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I had an English teacher by the name of Fitch, DM Fitch if I recall. He was the absolute spitting image of Jonathan Swift, the author of Gulliver's Travels. I kid you not. It was bloody eerie. Although clearly he didn't wear the wig to work.
I'm sure he kept one at home so he could pay literary 'games'.
He was 'fussy', almost camp. A little owlish occasionally.
Like most of the masters at school, he was easily distracted. The feared and gargantuan figure of Thomas Edward Carrington ('TEC' to those who suffered alongside me) loomed over all, but if you caught even the monstrous TEC at the right moment, you could get him talking about The War so a double history lesson would pass peaceably and in relative enjoyment.
The War was always a winner. And so it proved one day with DM Fitch. And I'll never forget it.
DM, channelling his forebear JS, tended to pudgy. And so, he assured us, it was as a youth. But there Was A War On, and so the chocolate ration was limited. I can't remember to how much, a precious ounce or two per week.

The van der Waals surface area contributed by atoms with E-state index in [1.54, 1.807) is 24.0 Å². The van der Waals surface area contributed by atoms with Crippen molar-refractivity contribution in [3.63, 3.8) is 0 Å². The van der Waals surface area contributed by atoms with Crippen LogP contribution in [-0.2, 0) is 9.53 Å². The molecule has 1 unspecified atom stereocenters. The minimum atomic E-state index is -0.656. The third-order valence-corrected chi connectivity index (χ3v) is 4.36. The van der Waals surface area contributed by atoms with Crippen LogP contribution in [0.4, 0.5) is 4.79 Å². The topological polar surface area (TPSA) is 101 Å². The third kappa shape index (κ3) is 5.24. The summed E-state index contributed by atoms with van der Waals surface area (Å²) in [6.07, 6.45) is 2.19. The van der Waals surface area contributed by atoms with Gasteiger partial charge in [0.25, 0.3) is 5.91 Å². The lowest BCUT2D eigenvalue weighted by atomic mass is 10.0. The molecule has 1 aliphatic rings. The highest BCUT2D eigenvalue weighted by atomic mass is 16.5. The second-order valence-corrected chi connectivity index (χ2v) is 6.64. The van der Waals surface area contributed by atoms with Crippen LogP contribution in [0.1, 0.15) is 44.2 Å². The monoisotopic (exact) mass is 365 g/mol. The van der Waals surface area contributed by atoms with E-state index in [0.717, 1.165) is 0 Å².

His mother would return with the shopping and DM's craved square of mellifluous sweetness. It was then he would proceed to grate it into fine slivers of chocolate, curled like little brown toenails and collected into a piece of tinfoil. I am quite sure his memory failed him at this point in his anecdote, because any available tinfoil was being used to boil down into Spitfires, so it may well have been a piece of greaseproof he had embellished with the years.
He would then fold the gratings and place them carefully under the leg of his chair. And proceed to sit upon said chair to read a chapter, never less but always a full chapter, of the book he was devouring. He was obviously a bookworm as a child, evidently looking even then Swiftian and destined to become an English Master replete with tweed and leather elbows, a failed marriage to a gorgeous woman widely considered to be galaxies beyond him and now host to a Particularly Nasty Break-time Gin Habit.
Christ, if he's still alive I'm SO in court, aren't I?
Anyway. He would read his chapter and then - and only then - remove the compressed wodge of chocolate from beneath the chair leg where it had been squeezed, not unlike a diamond formed of carbon by volcanic forces, into a square of chocolate. And he would proceed to demolish it with Bunteresque greed.
"This, boys," he explained to us - utterly mystified - oiks, "is Deferred Anticipation".